updated 09:05 am EDT, Fri July 22, 2011
Verizon sees more iPhone demand in spring
Verizon on Friday revealed that iPhone demand was actually up in spring despite a full push from Android. The carrier activated 2.3 million iPhone 4s in spring, up from 2.2 million in winter. The company added 2.2 million total cellphone customers, including 1.3 million of the retail subscribers core to the iPhone and 3G iPads; Apple's support meant Verizon had the best subscriber growth in 2.5 years.
The cellular network now has a total of 106.3 million customers across all its areas.
Data from the company suggested that, in spite of multiple device launches and high publicity, 4G Android phones hadn't caught on in a significant way at the network. Verizon sold a total of 1.2 million LTE-capable devices in the spring but had to split that across not just three separate Android phones, the HTC Thunderbolt, LG Revolution, and Samsung Droid Charge, but also include modems and routers. The data supports analyst claims that the iPhone was more popular at most stores as well as talk of high return rates due to poor 4G battery life.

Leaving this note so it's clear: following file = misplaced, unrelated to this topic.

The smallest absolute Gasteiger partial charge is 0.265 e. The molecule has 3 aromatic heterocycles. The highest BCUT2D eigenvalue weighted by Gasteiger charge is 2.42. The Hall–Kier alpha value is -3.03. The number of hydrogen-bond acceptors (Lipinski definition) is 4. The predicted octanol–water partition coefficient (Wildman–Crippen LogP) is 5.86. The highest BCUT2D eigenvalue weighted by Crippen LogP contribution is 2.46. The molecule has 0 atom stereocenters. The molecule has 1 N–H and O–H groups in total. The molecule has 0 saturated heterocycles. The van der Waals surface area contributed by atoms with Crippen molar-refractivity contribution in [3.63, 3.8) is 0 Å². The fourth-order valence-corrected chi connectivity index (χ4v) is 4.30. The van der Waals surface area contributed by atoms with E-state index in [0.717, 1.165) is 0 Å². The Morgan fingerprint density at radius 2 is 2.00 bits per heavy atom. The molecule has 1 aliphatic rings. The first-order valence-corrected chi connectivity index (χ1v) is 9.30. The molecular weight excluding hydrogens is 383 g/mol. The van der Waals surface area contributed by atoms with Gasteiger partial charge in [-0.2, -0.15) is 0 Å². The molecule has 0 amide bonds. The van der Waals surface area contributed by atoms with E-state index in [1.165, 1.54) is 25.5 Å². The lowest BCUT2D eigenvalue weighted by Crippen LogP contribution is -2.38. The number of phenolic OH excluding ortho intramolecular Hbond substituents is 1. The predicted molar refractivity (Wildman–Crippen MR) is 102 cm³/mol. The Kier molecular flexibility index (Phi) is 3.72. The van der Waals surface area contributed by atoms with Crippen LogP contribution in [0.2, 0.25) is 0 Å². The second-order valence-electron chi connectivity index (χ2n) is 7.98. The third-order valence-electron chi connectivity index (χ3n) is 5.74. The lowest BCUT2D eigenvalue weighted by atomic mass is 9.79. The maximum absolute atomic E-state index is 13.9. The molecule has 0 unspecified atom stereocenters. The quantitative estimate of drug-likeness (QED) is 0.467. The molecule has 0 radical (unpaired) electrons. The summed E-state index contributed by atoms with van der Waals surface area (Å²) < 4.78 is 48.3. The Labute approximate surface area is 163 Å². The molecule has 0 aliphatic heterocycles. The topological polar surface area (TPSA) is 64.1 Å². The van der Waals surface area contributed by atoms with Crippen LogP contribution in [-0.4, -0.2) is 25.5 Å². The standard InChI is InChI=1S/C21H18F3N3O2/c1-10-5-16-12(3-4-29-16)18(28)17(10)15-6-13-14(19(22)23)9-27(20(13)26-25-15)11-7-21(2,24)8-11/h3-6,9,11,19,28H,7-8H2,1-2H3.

Apple may have also contributed to a very low 0.89 percent churn (turnover) rate in the regular subscriber base, its lowest in three years. Verizon's revenue was up year-over-year to $27.5 billion even after factoring in a divestiture of networks that had been earning money last year. Its profits were up to 57 cents per share compared to a 42 cents per share loss a year ago.
The figures, combined with AT&T's 3.6 million activations, show the iPhone relatively steady in the US in a quarter that can often see sales drop. They also come in spite of the iPhone 4 having reached its one-year anniversary and competing against much newer devices. Many expect the real test of Verizon having an iPhone will be the fifth-generation launch in or near September, when Verizon customers wanting an iPhone but holding off for the new generation can finally join in.
Along with its performance, Verizon confirmed that its long-serving CEO Ivan Seidenberg was retiring. Current COO Lowell McAdam will take over as of August 1. Seidenberg will stay on as chairman for the near future to help in the transition. Many consider McAdam vital to the company as having been key to finally getting the iPhone onboard and reversing declines from customers switching to AT&T to get Apple's handset.